Today I have been pondering all things Irish. Well really, I have been pondering two things Irish: my corned beef and cabbage dinner, and my grandmother. I think the dinner is self-explanatory, but I might need to elaborate on my grandmother.
My grandma, Delia Edwards, was born in Ireland many moons ago. Growing up, the only real hint that I had to her heritage was how, when she was frustrated, she would utter the words: Jesus, Mary and Joseph in her authentic Irish brogue. I didn’t really hear her accent all that much except when she said those words. In fact, even today when I want to conjure up and Irish accent in my mind I simply imagine my grandma saying those four words, and it all comes to me.
Now, mine was not a grandmother who baked cookies with, nor did she teach me how to can peaches. In fact, the only thing I ever really saw her make was orange juice. Instead, my grandma taught me all about class and how to be gracious. My grandmother taught me that if you give someone a purse, you should make sure there’s a ten dollar bill inside! It is because of my grandmother that I enjoy writing letters. She was my first real pen-pal, and I wrote her many letters over many years.
Because of my grandmother I wash my face every morning with Pond’s Cold Cream. The little white jar with the green lid was a fixture in her home, and now it is a fixture in mine. I enjoy trips to the bookstore, partly because once a year she took her grandchildren book shopping. This is a tradition that my mom continues with my children. I love playing cribbage and reading People magazine. These were all things that I learned at my grandmother’s home.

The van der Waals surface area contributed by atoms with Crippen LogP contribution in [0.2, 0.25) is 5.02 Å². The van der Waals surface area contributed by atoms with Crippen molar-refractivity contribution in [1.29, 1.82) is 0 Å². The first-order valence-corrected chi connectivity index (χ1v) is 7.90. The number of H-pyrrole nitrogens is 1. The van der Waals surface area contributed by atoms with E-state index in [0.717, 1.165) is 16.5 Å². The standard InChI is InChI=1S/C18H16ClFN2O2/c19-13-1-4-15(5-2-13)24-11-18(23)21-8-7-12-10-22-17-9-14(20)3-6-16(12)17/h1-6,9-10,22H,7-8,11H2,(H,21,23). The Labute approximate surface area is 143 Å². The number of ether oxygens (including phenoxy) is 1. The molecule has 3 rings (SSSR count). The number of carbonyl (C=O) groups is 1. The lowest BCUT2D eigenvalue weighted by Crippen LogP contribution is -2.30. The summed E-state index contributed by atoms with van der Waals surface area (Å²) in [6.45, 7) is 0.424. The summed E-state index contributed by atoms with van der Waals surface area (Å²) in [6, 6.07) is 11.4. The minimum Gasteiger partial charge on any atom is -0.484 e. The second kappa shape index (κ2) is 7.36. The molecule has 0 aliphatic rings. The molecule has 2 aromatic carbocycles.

I feel so fortunate that I was able to grow up in close proximity to my grandparents. We visited their home every week. For me, Sunday afternoons are supposed to be about big family dinners with aunts and uncles and cousins. Our current situation doesn’t allow for that, but that’s always what I think we should be doing after church because that is always what I did after church.
After my grandma had her stroke, I was able to walk to the hospital every day on my way home from classes at Dal. Even though she wasn’t speaking, we still had some amazing visits. That was also the time that I had some of my best visits with my grandfather. It was then that I learned about the hotel where the spent their wedding night, and how much it cost, and how grandpa put his shoes in the hall before bed and in the morning they were waiting, polished.
After my grandmother died I learned how important she was to every person that she met. I have never been to a funeral that was more filled with love. At her viewing I ran into a woman that I had worked with previously. It turned out that my grandmother had given her a job when she was young and no one would hire her; she remembered my grandmother thirty years later.
There wasn’t a false bone in my grandmother’s body. She was the most genuine person that I have ever known. She wasn’t raised in the lap of luxury. In fact, her upbringing was fairly depressing. Growing up poor in Ireland isn’t exactly a dream childhood, but you never would have known it to talk to her.
I’ve never heard anyone say a word against my grandma, and I can only hope that one day I’ll be able to live my life in a way that would inspire that kind of love from the people around me.
So, on this feast of Saint Patrick while I’m enjoying my boiled dinner and my Shamrock shake, I’ll be raising a glass to the woman who is the very epitome of class.